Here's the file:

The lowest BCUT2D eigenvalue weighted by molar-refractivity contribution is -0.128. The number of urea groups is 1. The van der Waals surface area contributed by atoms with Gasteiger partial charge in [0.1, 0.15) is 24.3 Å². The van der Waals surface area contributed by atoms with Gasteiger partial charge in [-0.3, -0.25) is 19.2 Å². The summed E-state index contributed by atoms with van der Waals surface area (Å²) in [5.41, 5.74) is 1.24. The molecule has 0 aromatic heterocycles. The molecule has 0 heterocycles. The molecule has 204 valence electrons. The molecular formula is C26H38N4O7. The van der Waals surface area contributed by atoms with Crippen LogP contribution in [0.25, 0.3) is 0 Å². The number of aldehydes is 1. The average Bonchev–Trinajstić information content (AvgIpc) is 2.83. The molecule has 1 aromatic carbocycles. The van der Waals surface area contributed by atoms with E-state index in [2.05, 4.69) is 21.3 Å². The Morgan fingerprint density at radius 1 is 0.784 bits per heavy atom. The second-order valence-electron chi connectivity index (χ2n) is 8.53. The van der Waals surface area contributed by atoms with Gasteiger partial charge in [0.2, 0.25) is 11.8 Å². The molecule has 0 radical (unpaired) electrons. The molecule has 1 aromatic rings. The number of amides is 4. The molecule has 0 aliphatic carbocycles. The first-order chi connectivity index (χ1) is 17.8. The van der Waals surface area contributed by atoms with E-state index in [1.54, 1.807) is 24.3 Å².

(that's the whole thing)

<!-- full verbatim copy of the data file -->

The lowest BCUT2D eigenvalue weighted by molar-refractivity contribution is -0.128. The number of urea groups is 1. The van der Waals surface area contributed by atoms with Gasteiger partial charge in [0.1, 0.15) is 24.3 Å². The van der Waals surface area contributed by atoms with Gasteiger partial charge in [-0.3, -0.25) is 19.2 Å². The summed E-state index contributed by atoms with van der Waals surface area (Å²) in [5.41, 5.74) is 1.24. The molecule has 0 aromatic heterocycles. The molecule has 0 heterocycles. The molecule has 204 valence electrons. The molecular formula is C26H38N4O7. The van der Waals surface area contributed by atoms with Crippen LogP contribution in [0.25, 0.3) is 0 Å². The number of aldehydes is 1. The average Bonchev–Trinajstić information content (AvgIpc) is 2.83. The molecule has 1 aromatic carbocycles. The van der Waals surface area contributed by atoms with E-state index in [2.05, 4.69) is 21.3 Å². The Morgan fingerprint density at radius 1 is 0.784 bits per heavy atom. The second-order valence-electron chi connectivity index (χ2n) is 8.53. The van der Waals surface area contributed by atoms with Gasteiger partial charge in [0.2, 0.25) is 11.8 Å². The molecule has 0 radical (unpaired) electrons. The molecule has 1 aromatic rings. The number of amides is 4. The molecule has 0 aliphatic carbocycles. The first-order chi connectivity index (χ1) is 17.8. The van der Waals surface area contributed by atoms with E-state index in [1.54, 1.807) is 24.3 Å².